Enpowering women in Myanmar group

Empowering Women in Myanmar

Pictured:  Newly elected village group chairperson Ma Aye Me Soe (3rd from left), with villagers and the CUFA/AFAP team, from right: Melanie Hardman (Program Manager), Volod Vasylenkov (Corporate Liaison Manager), Justin Alick (AFAP Action on Poverty), Kyaw Zin Myo (Myanmar Country Program Manager) and CUFA Deputy CEO Rebecca MacFarling.

March 2016, Myanmar: CUFA this month officially welcomed Justin Alick from our key donor AFAP Action on Poverty to Myanmar with a visit to three emerging women’s self-help savings and loans groups in the villages of Tha Yet Chaung, Suk Su and Ywar Tan Shae Sout Wine Gyi, in remote Taik Kyi township.

While very different in terms of leadership, stages of development, geography and demographics, the villages shared two common links: zero access to banking or micro-finance, and a steely female presence determined to make things better.

As well as developing grassroots community savings banks, the aim of CUFA project funded by AFAP is to ensure that women have equal access to life-changing financial services.

CUFA Deputy CEO Rebecca MacFarling explained: “Women make up large proportions of the membership base of self-help groups, largely because their husbands work away from the villages or in the fields.

“The women involved in these groups are strong and determined to make a difference to their communities,” she added. “Mostly they want education and opportunities for their children, to expand the small businesses and farms they already run, or to invest in bigger community solutions, like health centres.”

Ma Aye Me Soe (pictured above, 3rd from left) is one such example. When the CUFA project came to Ma Aye Me Soe’s remote village of Sout Wine Gyi, it didn’t take her long to work out that there was only one way to help raise living standards in her community: become a leader.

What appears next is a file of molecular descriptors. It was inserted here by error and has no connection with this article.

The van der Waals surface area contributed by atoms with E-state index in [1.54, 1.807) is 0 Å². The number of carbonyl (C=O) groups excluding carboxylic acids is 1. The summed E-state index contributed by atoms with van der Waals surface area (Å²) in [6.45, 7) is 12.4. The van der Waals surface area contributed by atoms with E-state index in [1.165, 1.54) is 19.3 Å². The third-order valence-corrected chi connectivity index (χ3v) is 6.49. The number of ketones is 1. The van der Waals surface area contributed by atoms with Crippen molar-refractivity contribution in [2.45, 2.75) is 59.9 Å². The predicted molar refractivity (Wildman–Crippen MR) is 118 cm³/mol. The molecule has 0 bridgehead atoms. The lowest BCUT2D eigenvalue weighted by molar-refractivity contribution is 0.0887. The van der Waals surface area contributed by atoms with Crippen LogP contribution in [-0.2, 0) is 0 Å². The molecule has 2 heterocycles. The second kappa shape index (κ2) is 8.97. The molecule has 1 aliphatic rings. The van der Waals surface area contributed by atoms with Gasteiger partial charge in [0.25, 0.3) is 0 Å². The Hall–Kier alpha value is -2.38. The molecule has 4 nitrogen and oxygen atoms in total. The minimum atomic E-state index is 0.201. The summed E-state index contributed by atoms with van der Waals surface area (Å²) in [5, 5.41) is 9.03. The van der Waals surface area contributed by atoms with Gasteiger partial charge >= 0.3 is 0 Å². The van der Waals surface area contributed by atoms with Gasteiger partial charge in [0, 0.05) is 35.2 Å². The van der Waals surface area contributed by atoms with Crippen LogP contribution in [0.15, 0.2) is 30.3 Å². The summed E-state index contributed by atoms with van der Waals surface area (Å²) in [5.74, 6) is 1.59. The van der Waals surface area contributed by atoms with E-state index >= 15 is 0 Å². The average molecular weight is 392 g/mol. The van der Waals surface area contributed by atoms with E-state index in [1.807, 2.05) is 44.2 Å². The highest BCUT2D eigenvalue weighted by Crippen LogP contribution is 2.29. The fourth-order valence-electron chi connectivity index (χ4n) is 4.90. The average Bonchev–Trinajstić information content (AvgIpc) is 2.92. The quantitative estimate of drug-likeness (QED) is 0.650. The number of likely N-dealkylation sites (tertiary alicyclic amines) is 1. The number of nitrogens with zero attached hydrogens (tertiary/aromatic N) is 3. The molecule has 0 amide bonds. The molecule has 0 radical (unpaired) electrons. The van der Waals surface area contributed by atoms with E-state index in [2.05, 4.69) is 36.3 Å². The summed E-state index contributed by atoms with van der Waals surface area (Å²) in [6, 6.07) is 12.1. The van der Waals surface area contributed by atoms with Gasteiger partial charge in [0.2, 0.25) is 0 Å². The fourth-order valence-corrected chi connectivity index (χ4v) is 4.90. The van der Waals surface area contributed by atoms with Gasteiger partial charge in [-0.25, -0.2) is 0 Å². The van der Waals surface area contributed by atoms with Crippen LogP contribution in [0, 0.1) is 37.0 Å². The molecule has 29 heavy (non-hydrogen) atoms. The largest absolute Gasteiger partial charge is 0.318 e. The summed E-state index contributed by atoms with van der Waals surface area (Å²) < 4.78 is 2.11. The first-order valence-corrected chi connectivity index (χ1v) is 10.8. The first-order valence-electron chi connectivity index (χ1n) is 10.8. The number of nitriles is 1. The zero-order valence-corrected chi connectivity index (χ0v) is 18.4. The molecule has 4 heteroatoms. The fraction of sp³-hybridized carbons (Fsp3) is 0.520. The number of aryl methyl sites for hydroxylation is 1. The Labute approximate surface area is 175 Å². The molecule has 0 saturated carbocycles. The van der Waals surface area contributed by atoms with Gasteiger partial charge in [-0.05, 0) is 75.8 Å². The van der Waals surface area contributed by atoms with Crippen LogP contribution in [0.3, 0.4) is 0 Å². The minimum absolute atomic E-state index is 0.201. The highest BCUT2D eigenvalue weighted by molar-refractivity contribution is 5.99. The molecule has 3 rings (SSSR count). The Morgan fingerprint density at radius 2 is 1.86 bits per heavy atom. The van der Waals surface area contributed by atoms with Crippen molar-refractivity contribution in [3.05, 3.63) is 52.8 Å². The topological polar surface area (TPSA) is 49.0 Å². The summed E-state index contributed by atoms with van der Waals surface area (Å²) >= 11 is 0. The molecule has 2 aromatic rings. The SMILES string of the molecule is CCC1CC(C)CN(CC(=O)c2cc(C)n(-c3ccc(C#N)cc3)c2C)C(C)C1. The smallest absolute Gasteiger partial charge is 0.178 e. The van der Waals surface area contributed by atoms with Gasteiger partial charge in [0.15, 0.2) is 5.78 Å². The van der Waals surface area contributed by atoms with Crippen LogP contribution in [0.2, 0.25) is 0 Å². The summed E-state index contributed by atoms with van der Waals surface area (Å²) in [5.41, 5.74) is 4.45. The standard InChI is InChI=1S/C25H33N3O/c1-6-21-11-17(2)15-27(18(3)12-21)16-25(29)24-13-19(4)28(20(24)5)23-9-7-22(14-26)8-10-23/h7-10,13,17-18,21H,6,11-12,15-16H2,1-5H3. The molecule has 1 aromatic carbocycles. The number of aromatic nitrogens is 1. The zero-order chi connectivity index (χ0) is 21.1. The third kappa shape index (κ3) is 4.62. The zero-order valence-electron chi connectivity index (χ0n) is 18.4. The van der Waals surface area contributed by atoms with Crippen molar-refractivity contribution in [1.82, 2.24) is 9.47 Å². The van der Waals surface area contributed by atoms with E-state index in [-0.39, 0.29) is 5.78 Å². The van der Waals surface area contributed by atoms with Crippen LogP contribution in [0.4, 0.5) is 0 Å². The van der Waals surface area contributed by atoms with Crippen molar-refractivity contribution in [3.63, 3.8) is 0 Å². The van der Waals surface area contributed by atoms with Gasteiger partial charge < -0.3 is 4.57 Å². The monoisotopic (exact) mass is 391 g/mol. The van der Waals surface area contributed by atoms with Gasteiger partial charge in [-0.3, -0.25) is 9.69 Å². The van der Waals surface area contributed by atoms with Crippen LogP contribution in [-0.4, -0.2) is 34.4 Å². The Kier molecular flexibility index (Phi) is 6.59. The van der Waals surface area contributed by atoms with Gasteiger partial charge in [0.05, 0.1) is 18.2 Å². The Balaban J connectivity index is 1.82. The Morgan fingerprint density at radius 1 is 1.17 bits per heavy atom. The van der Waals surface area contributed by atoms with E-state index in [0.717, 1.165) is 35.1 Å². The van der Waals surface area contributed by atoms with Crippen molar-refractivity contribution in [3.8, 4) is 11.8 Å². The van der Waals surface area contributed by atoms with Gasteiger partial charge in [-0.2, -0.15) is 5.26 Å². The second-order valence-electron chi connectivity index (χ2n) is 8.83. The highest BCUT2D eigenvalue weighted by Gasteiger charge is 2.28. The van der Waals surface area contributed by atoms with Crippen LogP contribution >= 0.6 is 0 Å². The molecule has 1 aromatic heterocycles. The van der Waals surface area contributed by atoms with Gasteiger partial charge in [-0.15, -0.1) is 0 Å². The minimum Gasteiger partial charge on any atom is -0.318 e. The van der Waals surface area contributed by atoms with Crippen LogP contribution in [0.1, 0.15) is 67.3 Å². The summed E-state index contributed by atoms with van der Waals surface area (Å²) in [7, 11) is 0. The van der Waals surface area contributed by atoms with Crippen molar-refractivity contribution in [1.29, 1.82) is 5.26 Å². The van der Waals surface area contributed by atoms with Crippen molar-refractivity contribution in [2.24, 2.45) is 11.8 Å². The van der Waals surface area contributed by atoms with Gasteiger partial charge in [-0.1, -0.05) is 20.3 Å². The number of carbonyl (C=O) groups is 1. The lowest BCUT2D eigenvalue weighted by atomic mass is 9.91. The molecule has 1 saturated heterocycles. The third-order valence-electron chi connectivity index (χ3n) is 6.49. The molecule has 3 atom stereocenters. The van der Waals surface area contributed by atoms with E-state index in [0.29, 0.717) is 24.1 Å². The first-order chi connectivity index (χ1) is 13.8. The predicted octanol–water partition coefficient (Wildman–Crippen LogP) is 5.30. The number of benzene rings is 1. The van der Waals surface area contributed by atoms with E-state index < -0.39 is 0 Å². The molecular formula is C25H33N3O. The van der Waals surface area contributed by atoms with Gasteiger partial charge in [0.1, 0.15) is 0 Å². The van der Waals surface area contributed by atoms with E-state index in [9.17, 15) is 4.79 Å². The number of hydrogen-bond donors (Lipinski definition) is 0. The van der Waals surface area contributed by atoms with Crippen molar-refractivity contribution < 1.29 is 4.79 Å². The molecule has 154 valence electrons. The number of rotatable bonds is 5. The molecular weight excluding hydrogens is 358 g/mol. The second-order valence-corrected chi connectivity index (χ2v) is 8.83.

She started attending all the training sessions and then nominated herself to be a committee member. Before long she was voted in as chair of their Self Help Group by the other villagers, no mean feat in a country where major decisions are often deferred to the elders.

“I want to see this Self Help group be a success and sustainable: we are aiming to open a health centre in the village,” said Ma Aye Me Soe. In her new role, she makes a point of sharing CUFA’s training and information with other participants who can’t attend the meetings.

“At the very first meeting, I didn’t understand how the Self Help Group could alleviate the villagers’ poverty,” admitted Ma Aye Me Soe. “But attending training regularly made me understand and get confident,” she added.

“Even though I am young, I will cooperate with elder people and respect their voices. I will try my best for my people,” said Ma Aye Me Soe.

We look forward to working further with our friends at AFAP, and thank them for their support and enthusiasm.

 FAST FACT:

Myanmar is not only the largest country in Southeast Asia, but also one of the poorest: more than 30 per cent of its population live below the poverty line, with average national income a staggeringly low US$220. Discover more about CUFA’s work in Myanmar here.

 

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